All in all a really good presentation.
Alex Papadimoulis – Ugly code
Before I begin, let me just say that this was the best and most entertaining talk of the day. Alex is the founder of the Daily WTF (Worse Than Failure :P) and started the talk by playing a little game with us.
The game - “Is this ugly or not” - consisted of him showing us code, after which we would raise our hands if we found it ugly. The first code snippet was a piece of MUMPS code, which looked absolutely terrible (hold on, we’ll get back to this). Then, code for a flight simulator, shaped like…an airplane. And so on…
Alex wrapped up the game with stating that beauty is in the eye of the beholder, while ugly is just plain ugly. He then listed five different types of ugly code:
Dilapidated and Decrepit - code that has passed through too many non-caring hands…and that should have died a long time ago.
Complete Clusterfrack - code with infinite complexity, often is the result of a lot of thought…often a lot of wrong thought.
Maddening Mismatch - code that consists of many good parts, that have gone bad together.
Disastrously Dishelved - code that is just pure mayhem (illustrated with a room filled to the brink with stuff), but in which the creator finds his/her way.
Complex and Convoluted - code with unnecessary complexity…and often dumb.
Unlike ugly code, however, we also have code that is just not that pretty:
Old and Over the Hill - it’s old and not that beautiful, but may still work …and may even work well.
Freakishly Foreign - code that we simply do not understand, because we are not familiar with it.
This is where things got interesting. Returning to MUMPS, we really don’t know if the code we saw was ugly, do we? None of us know how it’s supposed to look, since we don’t know it. Maybe the code we saw was really good MUMPS code?
Alex then listed the developers who create ugly code:
Clueless coders - They come, they work, they leave…they seldom care.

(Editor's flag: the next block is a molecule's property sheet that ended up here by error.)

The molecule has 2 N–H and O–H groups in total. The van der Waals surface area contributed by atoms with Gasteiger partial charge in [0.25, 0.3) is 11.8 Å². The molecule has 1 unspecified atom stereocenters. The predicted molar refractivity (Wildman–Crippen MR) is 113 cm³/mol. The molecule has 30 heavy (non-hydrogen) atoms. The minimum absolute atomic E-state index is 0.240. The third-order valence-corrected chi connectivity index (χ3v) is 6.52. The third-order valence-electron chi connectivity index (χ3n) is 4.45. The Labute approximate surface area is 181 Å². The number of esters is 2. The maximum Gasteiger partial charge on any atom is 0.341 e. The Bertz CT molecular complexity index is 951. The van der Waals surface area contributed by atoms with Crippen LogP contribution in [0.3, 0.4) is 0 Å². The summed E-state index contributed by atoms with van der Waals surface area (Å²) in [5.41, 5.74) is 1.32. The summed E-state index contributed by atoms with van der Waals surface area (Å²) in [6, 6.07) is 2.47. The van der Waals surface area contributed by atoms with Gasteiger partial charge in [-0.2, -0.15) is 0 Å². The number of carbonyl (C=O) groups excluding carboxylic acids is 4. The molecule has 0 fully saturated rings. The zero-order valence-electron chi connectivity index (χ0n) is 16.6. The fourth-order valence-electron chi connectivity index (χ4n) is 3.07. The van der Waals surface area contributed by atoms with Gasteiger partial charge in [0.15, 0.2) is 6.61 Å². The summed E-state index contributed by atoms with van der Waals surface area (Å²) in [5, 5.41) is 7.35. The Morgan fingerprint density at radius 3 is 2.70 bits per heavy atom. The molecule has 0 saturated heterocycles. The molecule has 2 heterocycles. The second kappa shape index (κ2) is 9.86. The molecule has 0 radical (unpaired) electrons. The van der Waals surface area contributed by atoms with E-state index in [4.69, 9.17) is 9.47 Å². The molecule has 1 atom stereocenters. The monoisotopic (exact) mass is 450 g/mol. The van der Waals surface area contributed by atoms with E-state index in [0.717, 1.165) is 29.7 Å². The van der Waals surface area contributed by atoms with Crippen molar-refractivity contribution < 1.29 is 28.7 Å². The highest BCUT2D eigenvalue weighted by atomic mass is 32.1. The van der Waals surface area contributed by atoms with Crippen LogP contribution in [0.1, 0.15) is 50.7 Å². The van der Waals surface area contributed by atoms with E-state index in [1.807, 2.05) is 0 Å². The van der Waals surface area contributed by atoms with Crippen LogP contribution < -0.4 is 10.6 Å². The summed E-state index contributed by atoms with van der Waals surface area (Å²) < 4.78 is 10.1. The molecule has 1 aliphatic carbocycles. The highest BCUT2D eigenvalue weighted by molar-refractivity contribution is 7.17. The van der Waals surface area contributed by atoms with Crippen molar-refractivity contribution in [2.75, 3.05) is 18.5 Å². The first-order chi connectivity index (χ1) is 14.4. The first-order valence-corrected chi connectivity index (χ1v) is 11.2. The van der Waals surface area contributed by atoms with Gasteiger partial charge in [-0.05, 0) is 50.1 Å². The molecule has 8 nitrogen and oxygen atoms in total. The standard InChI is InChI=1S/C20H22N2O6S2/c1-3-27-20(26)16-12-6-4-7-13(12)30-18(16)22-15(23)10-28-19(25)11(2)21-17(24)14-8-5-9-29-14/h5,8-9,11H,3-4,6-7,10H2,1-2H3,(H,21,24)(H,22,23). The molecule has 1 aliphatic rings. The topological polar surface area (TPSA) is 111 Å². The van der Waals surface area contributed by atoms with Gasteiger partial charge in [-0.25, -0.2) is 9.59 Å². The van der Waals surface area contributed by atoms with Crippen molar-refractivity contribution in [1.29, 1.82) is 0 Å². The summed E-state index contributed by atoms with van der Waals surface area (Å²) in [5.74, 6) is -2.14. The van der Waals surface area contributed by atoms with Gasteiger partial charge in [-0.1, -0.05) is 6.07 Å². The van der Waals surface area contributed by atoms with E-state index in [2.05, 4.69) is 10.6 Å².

Cowboy coders - A boss’ best friend. Gets shit done without letting things like regulations, processes etc. get in the way. Gets shit(!) done.
Clever coders - They know what they do, they care about their craft…and when they do, they create the worst pieces ugly code you can imagine.
So, why are clever coders so dangerous? Because cleverness is unavoidable, which Alex demonstrated with some great examples of how bad things can go when you try to be clever. Clever coders tend to come up with complex solutions, since complex solutions are fun, right?
Now that we have identified the developer types, how to we tame them?
Clueing-in the clueless coders - Arrange fun activities with food and drinks, where they can also learn new stuff.
Corral the cowboys - Cowboy coders hate processes, so surround them by code reviews, testing etc. until they adapt or leave.
Cease the cleverness - Alex had a bike/glove analogy that I missed to jot down.
When you are about to remove pieces of ugly code, ask yourself if you are really (really) sure you know what you are doing. Do you understand what the code does? Can some unintentional side-effects be critical to the system?
If you still decide that you want to proceed, stay committed! Rewriting is boring and tedious, with the result being code that does exactly the same thing (should have zero noticable impact). Giving up halfway in will make things worse!
All in all, a really awesome session - check it out!
Dennis Gustafsson – Optimizing Mobile Games
Dennis and me studied at the same university. Back then, I was always impressed by what he and his colleagues put together. For instance, they started a physics engine company that got acquired by NVIDIA, then created and sold Dresscode - a code analysis product etc…while I coded away on my php-based “system”.
Today, Dennis talked about his mobile game Sprinkle, which has been downloaded more than 7 million times. He described how the game grew from an idea to a very successful multi-platform game, described some design and technology choices they made during development, how they designed and implemented the water etc.
Dennis’ talk was extremely detailed. Where other developers may have kept to the inner workings of their successful app a secret, Dennis described everything with a super-high level of detail! Everything from input abstractions, audio, graphics, aspect ratio handling, CPU optimizations, particle design…nothing was left out, not even the water simulation, which was completely dissected.
This talk was really focused on technology. I will not go into details here, but if you are creating advanced games for mobile devices, I really suggest that you check it out.